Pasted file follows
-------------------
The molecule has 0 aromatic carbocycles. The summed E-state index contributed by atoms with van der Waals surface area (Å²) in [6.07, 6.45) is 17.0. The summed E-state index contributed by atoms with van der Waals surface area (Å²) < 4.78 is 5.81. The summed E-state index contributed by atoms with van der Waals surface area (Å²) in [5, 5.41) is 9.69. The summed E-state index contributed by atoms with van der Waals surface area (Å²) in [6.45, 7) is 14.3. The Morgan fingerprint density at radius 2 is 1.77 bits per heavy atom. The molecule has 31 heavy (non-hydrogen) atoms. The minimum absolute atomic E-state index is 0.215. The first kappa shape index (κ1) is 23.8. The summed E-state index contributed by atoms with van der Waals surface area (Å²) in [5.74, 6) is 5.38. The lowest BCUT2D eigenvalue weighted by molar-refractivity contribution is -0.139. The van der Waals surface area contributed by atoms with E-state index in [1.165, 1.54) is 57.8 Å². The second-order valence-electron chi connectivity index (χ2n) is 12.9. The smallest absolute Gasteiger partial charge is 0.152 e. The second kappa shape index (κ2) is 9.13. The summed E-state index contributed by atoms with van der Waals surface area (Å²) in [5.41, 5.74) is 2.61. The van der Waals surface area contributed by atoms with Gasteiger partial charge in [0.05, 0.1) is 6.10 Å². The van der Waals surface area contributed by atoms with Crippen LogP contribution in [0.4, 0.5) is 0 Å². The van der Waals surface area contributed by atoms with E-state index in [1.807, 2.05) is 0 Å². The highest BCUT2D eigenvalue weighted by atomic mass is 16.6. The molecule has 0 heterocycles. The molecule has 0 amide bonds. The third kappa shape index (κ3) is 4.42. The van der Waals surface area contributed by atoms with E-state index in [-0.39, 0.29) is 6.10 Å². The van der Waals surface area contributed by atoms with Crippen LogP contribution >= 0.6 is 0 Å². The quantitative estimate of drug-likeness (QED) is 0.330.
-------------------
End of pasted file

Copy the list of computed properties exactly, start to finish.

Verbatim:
The molecule has 0 aromatic carbocycles. The summed E-state index contributed by atoms with van der Waals surface area (Å²) in [6.07, 6.45) is 17.0. The summed E-state index contributed by atoms with van der Waals surface area (Å²) < 4.78 is 5.81. The summed E-state index contributed by atoms with van der Waals surface area (Å²) in [5, 5.41) is 9.69. The summed E-state index contributed by atoms with van der Waals surface area (Å²) in [6.45, 7) is 14.3. The Morgan fingerprint density at radius 2 is 1.77 bits per heavy atom. The molecule has 31 heavy (non-hydrogen) atoms. The minimum absolute atomic E-state index is 0.215. The first kappa shape index (κ1) is 23.8. The summed E-state index contributed by atoms with van der Waals surface area (Å²) in [5.74, 6) is 5.38. The lowest BCUT2D eigenvalue weighted by molar-refractivity contribution is -0.139. The van der Waals surface area contributed by atoms with E-state index in [1.165, 1.54) is 57.8 Å². The second-order valence-electron chi connectivity index (χ2n) is 12.9. The smallest absolute Gasteiger partial charge is 0.152 e. The second kappa shape index (κ2) is 9.13. The summed E-state index contributed by atoms with van der Waals surface area (Å²) in [5.41, 5.74) is 2.61. The van der Waals surface area contributed by atoms with Gasteiger partial charge in [0.05, 0.1) is 6.10 Å². The van der Waals surface area contributed by atoms with Crippen LogP contribution in [0.4, 0.5) is 0 Å². The van der Waals surface area contributed by atoms with E-state index in [1.807, 2.05) is 0 Å². The highest BCUT2D eigenvalue weighted by atomic mass is 16.6. The molecule has 0 heterocycles. The molecule has 0 amide bonds. The third kappa shape index (κ3) is 4.42. The van der Waals surface area contributed by atoms with E-state index in [-0.39, 0.29) is 6.10 Å². The van der Waals surface area contributed by atoms with Crippen LogP contribution >= 0.6 is 0 Å². The quantitative estimate of drug-likeness (QED) is 0.330.